I went on a camping trip a few years back, and while going on a day hike, I realized that I started feeling a little heavier. I wasn’t sure what was happening and started wondering if I had enough sleep the night before.
I toughed it out, but when I got back to the campsite, I noticed that my nose was stuffed. I had gotten sick. Unfortunately, it was just the first day of the camping trip, and we had three more days to go.
I decided to stay, as I did not want to get a ride home with one of my friends. I figured that I could still enjoy the camping trip if I take it easy. I would just need to take care of my health and keep myself busy at the same time. I would not be able to participate in all of the camping activities, but I brought along some books just in case I got bored. In this case, I was going to need them.
Hear some of the tips that I learned while being sick on a camping trip.
7 Things To Do When You Get Sick While Camping
1. Prepare a First Aid Kit Before Going on Your Trip
There is just no way of telling of what you will face in the wild. This is why first aid kits are essential to trekking to where immediate medical care is not available. Kits must be composed of bandages, gauzes, disinfectants (like alcohol or betadine), and medication for various conditions–this includes medicine for fever, bad stomach pains, and antibiotics (if possible).
Don’t forget to stock up on your Vitamin C. It can make you feel more energized and help build up your immune system.
2. Keep yourself Hydrated
On a camping trip, you have likely brought along some potable water. Make sure to make use of it and keep a water bottle handy. Keep filling up on fluids, even if you don’t feel thirsty. Filling up on water will help you keep your energy up. Dehydration can cause you to be tired, and being sick exacerbates the situation.
If possible, drink a lot of hot beverages–whether it’s tea, coffee, or even hot chocolate, your choice! Hot drinks will help calm you down and stop you from freezing in your sleeping cot. At times like these, I love to sip on tea. It has calming ingredients that reduce headaches and sore muscles and has more health benefits than caffeine or chocolate.
3. Don’t Forget to Eat
You need to eat as much food as you usually would if you were not sick. Even if you don’t feel like eating, you must force yourself. If you can’t keep anything down, it is time to leave the campsite and see a doctor.
If you feel a bit of nausea, try to eat bland foods such as potatoes and rice. The fever will cause you to use up more calories. As they say, ‘Starve a cold, feed a fever.’
We would argue that you have to feed yourself as much as you typically would, even if you have a cold, but more so if you have a fever. Eating plenty of food will help keep you warm at night. Otherwise, your body will be burning its body fat.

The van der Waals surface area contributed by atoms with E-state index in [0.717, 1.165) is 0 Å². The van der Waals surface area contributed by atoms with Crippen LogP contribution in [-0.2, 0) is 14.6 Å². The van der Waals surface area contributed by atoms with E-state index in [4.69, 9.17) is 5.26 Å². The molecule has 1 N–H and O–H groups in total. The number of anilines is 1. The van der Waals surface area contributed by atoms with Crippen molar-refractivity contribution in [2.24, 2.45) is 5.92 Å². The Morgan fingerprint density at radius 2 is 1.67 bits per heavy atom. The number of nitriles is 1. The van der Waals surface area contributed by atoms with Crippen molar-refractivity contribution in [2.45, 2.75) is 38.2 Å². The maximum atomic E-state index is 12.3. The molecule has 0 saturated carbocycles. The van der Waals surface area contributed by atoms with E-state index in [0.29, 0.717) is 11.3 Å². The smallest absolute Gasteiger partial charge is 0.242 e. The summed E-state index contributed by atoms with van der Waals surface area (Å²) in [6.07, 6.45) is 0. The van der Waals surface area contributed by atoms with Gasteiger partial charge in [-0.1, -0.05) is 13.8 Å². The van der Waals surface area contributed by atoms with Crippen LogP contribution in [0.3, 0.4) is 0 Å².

4. Take it Easy
There’s no need to participate in all of the fun camping activities your friends are doing if you don’t want to. Even if they try to talk you into it, be firm and let them know that you are sick. You can rest inside of your tent and a sleeping bag while reading a book. Or sit by the campfire with everyone else at night. Just don’t use up all of your calories by going hiking or swimming.
5. Occupy Yourself
It can be tempting to just lay in your sleeping bag and think about how sick you feel. Make it a point to keep your brain going. Since I had brought along some books, I stayed in my sleeping bag reading them. They kept me feeling well and happy, my mind not being on my fever.
6. Catch up on those Zzzs!
Once you run out of things to keep your mind moving, take a nap.
The best way to break free from a fever is by drinking lots and lots of fluid and sleeping. Rest can restore your energy and relieve muscle tension. It also builds up your immune system to get you back up on your feet in no time. You can sleep all day if you want to, as long as you keep yourself hydrated and full.
If sleep does not come as quickly as you’d like, you might want to calm yourself first with a cup of tea or a massage on those tense muscles. Not only will it make you more drowsy, but you’ll also wake up feeling so much better.
7. Know when it’s time to Step Back
Camping trips take a lot of preparation, and suffering from a fever during the trip takes away all the fun. Everyone would rather go out in the wild and enjoy the weekend, so I understand if you’d push yourself to participate in the activities you’ve planned. Let me tell you this, though. It’s not going to end well.
Take a second to assess what your body can and cannot take. (A little reminder, no strenuous activities!) Can your body take hiking on easy trails, or should you just sit it out and wait for the bonfire? These are things you should consider.
It might be best to cut the camping trip short if you still have not broken out of your fever even after resting and filling up with fluids. You might also want to seek professional medical care once you’re back in the city. Don’t feel bad about it; you can always come back when you’re feeling well-rested and energized.
Getting sick while camping happens more often than you might think. Usually, a pre-existing virus will rear its ugly head while you are spending your energy hiking and being out in the open air.
Make sure to take care of your body as well as your mind. As soon as you know it, you will be back home recuperating. If you have the flu, it might be best to get back home early as this is a more severe condition than just a cold. You, alone, know exactly what your body needs. Listen to your instincts and follow them!
If you have any tips on camping while you are sick or any stories about this happening to you, please leave them below, and we will include them in this review.
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